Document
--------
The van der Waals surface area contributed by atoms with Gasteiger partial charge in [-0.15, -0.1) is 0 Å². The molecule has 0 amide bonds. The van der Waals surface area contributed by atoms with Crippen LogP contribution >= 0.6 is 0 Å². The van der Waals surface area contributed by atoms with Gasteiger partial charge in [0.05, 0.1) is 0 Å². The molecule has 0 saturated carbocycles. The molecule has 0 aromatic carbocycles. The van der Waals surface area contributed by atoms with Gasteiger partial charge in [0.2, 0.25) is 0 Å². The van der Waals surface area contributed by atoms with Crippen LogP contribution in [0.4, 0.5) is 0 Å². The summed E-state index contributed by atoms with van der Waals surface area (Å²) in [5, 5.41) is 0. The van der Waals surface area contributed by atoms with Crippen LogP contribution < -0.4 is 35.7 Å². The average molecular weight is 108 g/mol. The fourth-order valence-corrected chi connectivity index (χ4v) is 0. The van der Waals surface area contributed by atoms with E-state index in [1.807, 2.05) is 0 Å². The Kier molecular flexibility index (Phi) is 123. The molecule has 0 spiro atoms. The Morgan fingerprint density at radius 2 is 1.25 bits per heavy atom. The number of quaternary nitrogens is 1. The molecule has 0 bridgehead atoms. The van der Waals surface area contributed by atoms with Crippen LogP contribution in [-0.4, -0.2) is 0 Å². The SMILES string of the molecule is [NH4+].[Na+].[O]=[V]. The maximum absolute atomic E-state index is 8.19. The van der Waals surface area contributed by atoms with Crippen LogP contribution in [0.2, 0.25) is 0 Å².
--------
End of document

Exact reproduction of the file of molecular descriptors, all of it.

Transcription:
The van der Waals surface area contributed by atoms with Gasteiger partial charge in [-0.15, -0.1) is 0 Å². The molecule has 0 amide bonds. The van der Waals surface area contributed by atoms with Crippen LogP contribution >= 0.6 is 0 Å². The van der Waals surface area contributed by atoms with Gasteiger partial charge in [0.05, 0.1) is 0 Å². The molecule has 0 saturated carbocycles. The molecule has 0 aromatic carbocycles. The van der Waals surface area contributed by atoms with Gasteiger partial charge in [0.2, 0.25) is 0 Å². The van der Waals surface area contributed by atoms with Crippen LogP contribution in [0.4, 0.5) is 0 Å². The summed E-state index contributed by atoms with van der Waals surface area (Å²) in [5, 5.41) is 0. The van der Waals surface area contributed by atoms with Crippen LogP contribution < -0.4 is 35.7 Å². The average molecular weight is 108 g/mol. The fourth-order valence-corrected chi connectivity index (χ4v) is 0. The van der Waals surface area contributed by atoms with E-state index in [1.807, 2.05) is 0 Å². The Kier molecular flexibility index (Phi) is 123. The molecule has 0 spiro atoms. The Morgan fingerprint density at radius 2 is 1.25 bits per heavy atom. The number of quaternary nitrogens is 1. The molecule has 0 bridgehead atoms. The van der Waals surface area contributed by atoms with Crippen LogP contribution in [-0.4, -0.2) is 0 Å². The SMILES string of the molecule is [NH4+].[Na+].[O]=[V]. The maximum absolute atomic E-state index is 8.19. The van der Waals surface area contributed by atoms with Crippen LogP contribution in [0.2, 0.25) is 0 Å².